Our premise is that the dominant, structure-by-structure approach to teaching English and other languages, both in private and public sector contexts around the world, is inefficacious. We set out to make the case why, and to argue that TBLT—which is aimed at learners’ specific needs and respects what we know about language learning—should take its place, both in traditional and online environments.

To do this, we will argue that Mike Long’s version of TBLT is the optimum version. Our course is built around a series of tasks relating to key aspects of Long’s TBLT, from needs analysis through syllabus and material design to classroom delivery and assessment. At the same time, however, we acknowledge that Long’s TBLT is a resource-heavy model which is not easily applied in more restricted circumstances. We will therefore be exploring, in parallel, lighter versions of TBLT that could be adopted by smaller schools or individual teachers working with groups with specific needs.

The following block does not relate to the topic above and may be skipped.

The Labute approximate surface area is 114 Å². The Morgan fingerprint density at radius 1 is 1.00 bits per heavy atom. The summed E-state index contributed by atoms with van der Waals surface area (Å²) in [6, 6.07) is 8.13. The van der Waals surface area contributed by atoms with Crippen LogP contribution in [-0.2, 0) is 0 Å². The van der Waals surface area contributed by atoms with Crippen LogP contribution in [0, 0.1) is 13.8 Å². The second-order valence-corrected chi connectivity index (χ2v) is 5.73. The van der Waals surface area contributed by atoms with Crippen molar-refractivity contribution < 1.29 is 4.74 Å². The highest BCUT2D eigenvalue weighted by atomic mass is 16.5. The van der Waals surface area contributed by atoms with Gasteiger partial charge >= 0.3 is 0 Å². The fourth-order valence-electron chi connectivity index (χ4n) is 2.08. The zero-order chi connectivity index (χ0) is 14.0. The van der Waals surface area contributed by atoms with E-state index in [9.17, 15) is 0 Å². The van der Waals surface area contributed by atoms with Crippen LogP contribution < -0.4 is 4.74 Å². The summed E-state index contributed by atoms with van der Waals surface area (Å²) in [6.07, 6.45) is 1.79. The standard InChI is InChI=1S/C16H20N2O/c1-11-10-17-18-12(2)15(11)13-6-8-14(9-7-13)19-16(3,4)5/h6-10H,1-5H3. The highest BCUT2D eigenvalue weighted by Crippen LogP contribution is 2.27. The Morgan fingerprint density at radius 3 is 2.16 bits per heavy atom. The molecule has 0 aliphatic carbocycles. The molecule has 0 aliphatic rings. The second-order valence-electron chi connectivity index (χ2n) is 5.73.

We will also look at the increasingly important influence of new technologies on the TBLT field. As the tasks people need to perform are increasingly mediated by technologies, so is TBLT itself, with consequences for how TBLT courses are designed and run.

Course aims

Overall, the course aims are to:

  • Introduce, explore and connect the theory and practice of Task-Based Language Teaching (TBLT)
  • Make the case for Long’s TBLT as the optimum version, informed both by research and classroom experience
  • Present lighter versions of this model for adoption in more restricted circumstances
  • Explore the implications of technology for TBLT
  • Prepare teachers and course designers to implement TBLT in a relevant context

Course structure & dates